By DeWayne Wickham
What would think if the person tapped to replace Afghan war commander Gen. David Petraeus announced he was firing scores of officers, in a part of that bedeviled country where the fighting is fiercest, for poor performance on the battlefield?
How would you react if he said he’s giving medals to officers in another part of Afghanistan , where the fighting was never as intense, for doing an outstanding job – but rejects the idea of sending some of these medal winners to replace those who were sacked?
What would you say if I told you such a scenario is actually unfolding in Washington , D.C. , not Kandahar and Kabul ?
A few days ago, the school system in the nation’s capital announced it fired 206 teachers for poor performance, using an evaluation system that had the biggest negative impact on teachers at schools in the city’s most poverty-ridden neighborhoods.
And disproportionately those teachers who were recognized for being “highly effective” in the classroom were in schools located in the toniest sections of Washington , according to The Washington Post.
While “good” teachers are allowed to transfer out of low-performing schools in poor neighborhoods, The Post reported back in November, reassignment to those troubled schools in the past has been used as a way of punishing some teachers.
Maybe that’s true; maybe not. What’s certain is this: the fight in Washington – and other urban school districts – to educate children needs our best field commanders in those places where the problems are most intense.
But Kaya Henderson, the head of Washington ’s school system said she won’t reassign top performing teachers against their will to troubled schools.
The battle plan Henderson is using to reward some teachers and punish others was written by Michelle Rhee, the controversial educator who preceded her in the job. Rhee, the darling of a long list of right-wing Republican governors and education reformers who believe the increases in student performance on standardized tests during her stormy tenure at the helm of Washington ’s schools is proof that her tactics work.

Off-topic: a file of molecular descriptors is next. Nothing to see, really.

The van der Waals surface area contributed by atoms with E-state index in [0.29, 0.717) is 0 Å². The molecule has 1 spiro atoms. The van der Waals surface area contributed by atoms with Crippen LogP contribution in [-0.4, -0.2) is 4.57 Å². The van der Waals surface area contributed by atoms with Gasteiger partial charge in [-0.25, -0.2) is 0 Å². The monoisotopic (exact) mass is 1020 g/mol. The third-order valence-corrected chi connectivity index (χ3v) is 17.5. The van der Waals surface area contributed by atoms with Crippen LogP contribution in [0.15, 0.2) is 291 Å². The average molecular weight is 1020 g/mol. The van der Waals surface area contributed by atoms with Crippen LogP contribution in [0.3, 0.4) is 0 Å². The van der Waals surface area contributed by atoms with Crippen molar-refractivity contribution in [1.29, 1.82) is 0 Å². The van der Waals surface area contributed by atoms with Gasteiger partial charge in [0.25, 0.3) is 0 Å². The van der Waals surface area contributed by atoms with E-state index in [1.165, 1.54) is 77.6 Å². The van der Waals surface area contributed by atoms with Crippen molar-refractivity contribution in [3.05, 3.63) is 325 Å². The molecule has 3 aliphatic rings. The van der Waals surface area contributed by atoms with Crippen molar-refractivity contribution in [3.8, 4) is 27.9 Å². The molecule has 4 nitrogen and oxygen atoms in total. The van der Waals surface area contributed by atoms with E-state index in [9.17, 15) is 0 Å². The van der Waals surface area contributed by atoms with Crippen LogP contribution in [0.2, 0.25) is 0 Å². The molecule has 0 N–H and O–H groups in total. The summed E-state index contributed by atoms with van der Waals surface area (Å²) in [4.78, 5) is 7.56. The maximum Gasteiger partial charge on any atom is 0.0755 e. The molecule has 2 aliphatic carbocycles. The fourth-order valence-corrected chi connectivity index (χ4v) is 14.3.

Far less attention has been paid to a USA TODAY investigation of the rise of those test scores on Rhee’s watch. More than half of Washington ’s schools had an abnormally high “erasure rate “resulting in answers being changed from wrong to right. “The odds are better for winning the Powerball grand prize than having that many erasures by chance,” statisticians told this paper.
Instead of clinging to Rhee’s questionable strategy – and results – Henderson needs a better war plan.
She should reward good teachers who agree to work in low-performing schools in much the same way the military gives combat pay to soldiers who serve in war zones. While bonuses up to $25,000 are paid to “highly effective” teachers, too few of them teach in the neediest schools.
The incentive pay should go to those who are willing to make the biggest sacrifice – to good teachers who are willing to brave the toughest assignments. Teachers who excel in schools where the job of educating students is not negatively affected by external factors are simply earning their pay.
Those good teachers who take on the job of educating young people in neighborhoods where the body count of underachieving students rivals that of Afghanistan ’s killing fields deserve combat pay.
As their commander, Henderson has to find a way to get her best troops into the fight, or risk defeat in her part of a war America can ill afford to lose.